Seafood Comes . . . and Goes
Spanish mackerel made a brief appearance at John Yi’s stall in the Reading Terminal Market last week, and disappeared just as quickly. The fish that was selling at $1.99/pound whole Thursday were not to be found on Saturday. No doubt these members of the mackerel family, which tend to be found on warmer waters than the Boston mackerel, will make a reappearance. They are also slightly larger and meatier than the Boston variety, but similar in flavor. Cook them the same way, though I find they do best baked.
The price of Copper River salmon drops with the size of the catch. At John Yi’s this past week filets were selling at $19.99/pound. Althogh unmarked as to variety, they are undoubtedly sockeyes. Sockeyes from other areas were selling for $15.99/pound.
(Through June 17, Alaska Fish and Game reports a total of more than 600,000 sockeyes (reds) landed in the Copper River District, vs., 8,000 Chinook (king).The Copper River district accounted for most of the table-quality salmon (chinook, sockeye and coho) landed in Alaska’s Prince William Sound area of the Central Region so far this season. The Cook Inlet and Bristol Bay areas within the Central Region also scored well, with more than 100,000 each so far. Another big area for sockeyes, the “Westward” region from Kodiak Islands to the Aleutian peninsula and islands, landed just under 600,000 reds so far this season. Hardly any fish have been landed so far in the Yukon-Arctic Region.)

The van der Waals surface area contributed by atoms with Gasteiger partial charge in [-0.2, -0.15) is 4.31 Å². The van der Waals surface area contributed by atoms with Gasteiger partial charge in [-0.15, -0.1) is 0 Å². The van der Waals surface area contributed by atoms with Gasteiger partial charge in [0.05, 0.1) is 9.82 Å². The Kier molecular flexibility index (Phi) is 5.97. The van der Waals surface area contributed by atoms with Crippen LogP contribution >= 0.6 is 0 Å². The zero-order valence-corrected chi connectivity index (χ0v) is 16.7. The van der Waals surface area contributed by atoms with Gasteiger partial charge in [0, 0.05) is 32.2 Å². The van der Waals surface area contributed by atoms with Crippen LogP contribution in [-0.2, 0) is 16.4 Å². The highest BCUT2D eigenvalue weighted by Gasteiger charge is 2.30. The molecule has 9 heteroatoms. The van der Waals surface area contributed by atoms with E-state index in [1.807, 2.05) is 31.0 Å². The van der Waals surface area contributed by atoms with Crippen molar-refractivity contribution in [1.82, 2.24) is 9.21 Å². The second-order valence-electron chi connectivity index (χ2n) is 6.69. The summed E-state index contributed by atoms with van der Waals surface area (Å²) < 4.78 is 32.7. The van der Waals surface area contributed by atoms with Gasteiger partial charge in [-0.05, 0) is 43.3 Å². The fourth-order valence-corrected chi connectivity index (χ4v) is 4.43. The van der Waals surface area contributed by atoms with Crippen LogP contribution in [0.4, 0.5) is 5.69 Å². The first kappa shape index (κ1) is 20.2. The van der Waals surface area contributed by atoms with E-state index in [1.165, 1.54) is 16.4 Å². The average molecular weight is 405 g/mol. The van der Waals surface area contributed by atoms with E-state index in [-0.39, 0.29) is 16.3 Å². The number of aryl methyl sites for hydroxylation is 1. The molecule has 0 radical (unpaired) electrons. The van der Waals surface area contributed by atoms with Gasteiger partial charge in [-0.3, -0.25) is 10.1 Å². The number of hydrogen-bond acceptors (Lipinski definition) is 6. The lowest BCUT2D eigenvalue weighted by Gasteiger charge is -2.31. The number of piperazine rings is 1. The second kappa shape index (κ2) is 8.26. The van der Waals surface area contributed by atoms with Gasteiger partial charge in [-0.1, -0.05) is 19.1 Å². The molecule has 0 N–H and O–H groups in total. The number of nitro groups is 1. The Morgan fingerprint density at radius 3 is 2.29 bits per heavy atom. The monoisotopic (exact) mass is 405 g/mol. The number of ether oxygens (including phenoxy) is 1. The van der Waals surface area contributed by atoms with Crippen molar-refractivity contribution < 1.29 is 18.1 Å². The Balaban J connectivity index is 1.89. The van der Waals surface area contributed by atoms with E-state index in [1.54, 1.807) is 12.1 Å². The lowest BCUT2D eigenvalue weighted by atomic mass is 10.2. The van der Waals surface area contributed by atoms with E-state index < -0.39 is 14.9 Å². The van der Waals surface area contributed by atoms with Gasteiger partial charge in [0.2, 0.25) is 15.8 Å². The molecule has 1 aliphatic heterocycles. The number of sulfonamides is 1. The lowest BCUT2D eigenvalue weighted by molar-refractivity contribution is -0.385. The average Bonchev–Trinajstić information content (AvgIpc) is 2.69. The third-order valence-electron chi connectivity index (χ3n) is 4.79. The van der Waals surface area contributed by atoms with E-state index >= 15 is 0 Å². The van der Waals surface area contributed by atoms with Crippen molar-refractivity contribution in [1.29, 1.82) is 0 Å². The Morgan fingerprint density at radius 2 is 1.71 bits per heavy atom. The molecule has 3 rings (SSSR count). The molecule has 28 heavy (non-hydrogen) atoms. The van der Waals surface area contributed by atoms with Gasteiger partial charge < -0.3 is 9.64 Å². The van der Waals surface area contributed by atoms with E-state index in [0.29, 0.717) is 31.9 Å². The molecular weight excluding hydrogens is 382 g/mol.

Also at John Yi’s last week whole wild striped bass was selling for $5.99, filets $11.99. Haddock looked to be the best value among the cold-water finish at $7.00/pound, with scrod (who knows what it really is, other than some member of the cod family) was $8.99. cod $9.99. From warmer waters, flounder was $8.99 for filets. Soft shell crabs remain dear at $5.99 apiece or four for $20.